Don’t Let Cheaters Get the Best of You at the Live Poker Table

According to Wikipedia, Hanlon’s razor is “an aphorism expressed in various ways including ‘“Never attribute to malice that which is adequately explained by stupidity,’” or ‘“Don’t assume bad intentions over neglect and misunderstanding.’”

In other words, people are more often dumb than nefarious, so we ought to keep that in mind when judging their actions.

Many people do dumb things when playing poker. And this is a good thing; we like it when our opponents do dumb things. But often those ‘dumb things’ break rules or offend good poker etiquette. According to Hanlon’s razor, in those circumstances we should give people the benefit of the doubt—they simply didn’t know better. But it’s also important to protect yourself from people who actually are trying to exploit you in unscrupulous ways.

These players are called angle shooters: players who willfully act against the spirit of the rules, if not against the strict letter of them, in an attempt to elicit information or an action from their opponent(s). There’s another word for this kind of person in all other games and sports: cheater.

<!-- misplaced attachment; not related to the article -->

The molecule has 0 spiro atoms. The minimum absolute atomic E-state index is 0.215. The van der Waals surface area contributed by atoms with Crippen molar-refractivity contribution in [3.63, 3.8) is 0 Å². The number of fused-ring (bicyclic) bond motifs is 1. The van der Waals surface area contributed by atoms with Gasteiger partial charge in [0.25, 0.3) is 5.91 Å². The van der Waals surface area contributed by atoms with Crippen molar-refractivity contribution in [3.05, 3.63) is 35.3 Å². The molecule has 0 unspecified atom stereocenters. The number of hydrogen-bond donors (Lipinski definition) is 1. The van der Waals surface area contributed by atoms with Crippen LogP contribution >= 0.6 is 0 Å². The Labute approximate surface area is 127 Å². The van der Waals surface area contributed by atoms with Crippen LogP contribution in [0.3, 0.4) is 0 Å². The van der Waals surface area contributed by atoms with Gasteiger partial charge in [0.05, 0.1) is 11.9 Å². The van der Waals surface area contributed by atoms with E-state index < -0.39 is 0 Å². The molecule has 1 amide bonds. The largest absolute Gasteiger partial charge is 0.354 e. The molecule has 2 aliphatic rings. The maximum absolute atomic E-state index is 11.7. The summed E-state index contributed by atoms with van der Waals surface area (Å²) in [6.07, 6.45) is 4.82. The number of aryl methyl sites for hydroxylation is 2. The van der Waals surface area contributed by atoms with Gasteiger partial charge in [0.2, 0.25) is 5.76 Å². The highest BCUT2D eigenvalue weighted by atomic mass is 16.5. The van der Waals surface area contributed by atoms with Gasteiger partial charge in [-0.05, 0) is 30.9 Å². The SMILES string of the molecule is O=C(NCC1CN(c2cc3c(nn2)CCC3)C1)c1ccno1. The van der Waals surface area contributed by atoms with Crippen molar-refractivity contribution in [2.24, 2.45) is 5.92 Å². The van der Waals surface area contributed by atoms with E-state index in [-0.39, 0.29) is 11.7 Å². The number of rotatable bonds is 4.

If you’ve played mostly online, then perhaps you’ve never heard of or encountered angle shooters. They mostly thrive in live games and tournaments, because their tactics usually take advantage of live game flow, and of live cues.

The specific tactics—the ‘angles‘—are almost universally looked down upon in the professional poker community, not just because they’re a way of cheating, but because shooting angles has an effect on the long-term health of poker more generally.

Just imagine how angry a recreational player must feel knowing they’ve essentially just been cheated, and worse, sometimes with no recourse because the angle shooter’s tactic does not clearly break any rule.  Think of how easily that could drive recreational players away from the game…

In this article, I’m going to discuss seven angles to look out for, and explain how to protect yourself against them. To be sure, there are more than seven angles out there, but in my experience these are the most common; I have personally seen even one of them attempted.

But first, let’s consider who angle shooters are, and look at a couple of famous examples.

Angle Shooters and Scumbags and Cheats Oh My!